Bernie Madoff's Jailhouse Interview: Banks Were "Complicit"

Last Updated Feb 16, 2011 12:21 PM EST

There are many reasons not to believe a word Bernie Madoff says. He is, after all, a liar, a thief and a con man. But if you believe the truth can set a person free, it's worth reserving judgment in reading his first media interview since relocating from Manhattan's posh Upper East Side to the Federal Correctional Complex in Butner, N.C.

As befits this Dickensian tale, there are moments of tragedy, as Madoff discusses his son's recent suicide, and dark comedy. In one email to the author of the story, NYT reporter Diana Henriques, he actually defends his investment record by saying that many of his long-term clients made money with him -- until they didn't, of course:

"I would have loved for them to not lose anything, but that was a risk they were well aware of by investing in the market," he wrote.
Caveat emptor, people. What I don't find hard to believe in the least is Madoff's main assertion -- that the big banks and hedge funds that funneled money into his $65 billion Ponzi scheme knew something was fishy, but chose to look away:
"They had to know," Mr. Madoff said. "But the attitude was sort of, 'If you're doing something wrong, we don't want to know.' "
That's certainly in line with the prevailing ethos during the financial crisis. Banks didn't want to know the loans they sold were wired to self-destruct. Investors didn't want to know where banks were getting the loans. Regulators didn't want to know what banks and investors were up to. And homeowners didn't want to know that home prices sometimes go down. It was a daisy-chain of willful ignorance.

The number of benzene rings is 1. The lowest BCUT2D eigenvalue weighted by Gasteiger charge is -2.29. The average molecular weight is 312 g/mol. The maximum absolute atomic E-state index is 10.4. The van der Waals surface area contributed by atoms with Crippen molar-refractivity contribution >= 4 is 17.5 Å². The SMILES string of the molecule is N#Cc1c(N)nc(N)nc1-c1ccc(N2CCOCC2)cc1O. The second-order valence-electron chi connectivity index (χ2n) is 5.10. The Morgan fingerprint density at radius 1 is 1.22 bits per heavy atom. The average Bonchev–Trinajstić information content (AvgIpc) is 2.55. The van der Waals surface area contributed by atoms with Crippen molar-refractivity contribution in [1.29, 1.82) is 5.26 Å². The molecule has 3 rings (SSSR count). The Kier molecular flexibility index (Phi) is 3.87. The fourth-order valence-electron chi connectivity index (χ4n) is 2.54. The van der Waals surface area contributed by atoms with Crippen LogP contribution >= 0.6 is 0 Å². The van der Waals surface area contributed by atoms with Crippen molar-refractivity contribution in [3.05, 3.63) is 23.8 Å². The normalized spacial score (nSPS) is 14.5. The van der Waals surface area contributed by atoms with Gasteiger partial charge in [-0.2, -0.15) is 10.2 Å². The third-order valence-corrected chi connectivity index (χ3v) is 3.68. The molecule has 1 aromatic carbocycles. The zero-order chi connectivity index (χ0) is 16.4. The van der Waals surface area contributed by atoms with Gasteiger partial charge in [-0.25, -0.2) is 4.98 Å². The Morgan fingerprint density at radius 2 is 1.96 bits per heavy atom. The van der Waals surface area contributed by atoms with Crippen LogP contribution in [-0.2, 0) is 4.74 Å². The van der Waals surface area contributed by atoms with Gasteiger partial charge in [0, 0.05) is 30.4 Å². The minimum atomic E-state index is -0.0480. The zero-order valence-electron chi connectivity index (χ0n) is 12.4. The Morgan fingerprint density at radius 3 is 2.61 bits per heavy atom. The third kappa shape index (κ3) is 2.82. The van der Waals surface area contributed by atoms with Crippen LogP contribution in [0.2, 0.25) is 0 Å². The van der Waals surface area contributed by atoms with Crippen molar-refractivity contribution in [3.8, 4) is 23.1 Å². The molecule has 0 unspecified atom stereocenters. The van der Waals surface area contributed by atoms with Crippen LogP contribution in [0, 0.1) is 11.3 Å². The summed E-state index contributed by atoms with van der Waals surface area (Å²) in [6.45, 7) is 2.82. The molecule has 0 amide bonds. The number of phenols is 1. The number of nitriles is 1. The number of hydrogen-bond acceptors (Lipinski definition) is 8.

Madoff's accusation also tracks with evidence that Irving Picard, the court-appointed trustee trying to recoup money for people swindled in the affair, has uncovered showing that the Wall Street firms that did business with the investor long-suspected he was crooked.

Yet Madoff, who says he is cooperating with the trustee in his investigations, stops short of claiming that any financial firm directly participated in the scheme. He says only that they played a role, although exactly how he doesn't say:

"I am saying that the banks and funds were complicit in one form or another and my information to Picard when he was here established this."
Wall Street: Sap or Accomplice?
Except that "one form or another" could mean just about anything. It's one thing to show that banks like JPMorgan Chase (JPM) and UBS, which Picard is suing for billions of dollars as part of his recovery mission, questioned Madoff's improbably consistent returns -- quite another to say that the firms were in on the scam. But it might be sufficient to convince a court that banks and other investors that profited for years from Madoff's business should really give that money back.

Madoff makes another interesting, if similarly ambiguous, claim. He says that some banks and funds have struck settlements with some of his former investors specifically to keep him quiet about what part these firms may have had in the affair.

At the same time, he is also somewhat inconsistent. While Madoff claims that banks and investment firms were onto him, he also expresses surprise that they weren't fooled along with all the other saps:

Mr. Madoff said he was startled to learn about some of the e-mails and messages raising doubts about his results -- now emerging in lawsuits -- that bankers were passing around before his scheme collapsed.

"I'm reading more now about how suspicious they were than I ever realized at the time," he said with a faint smile.

So which is it, Bernie -- were they accomplices or dupes? And if you have evidence of the former, why don't you say so loud and clear? What do you have to lose, gazing out at the prison yard?

That's perhaps the greatest reason to doubt Madoff's allegations. Implicating others in his villainy is a way to diminish his crime. But the unfortunate reality for Madoff is that the truth can't set you free if no one believes you.

Thumbnail from Flickr user Casey Serrin; Madoff photo from Wikimedia Commons

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    Alain Sherter covers business and economic affairs for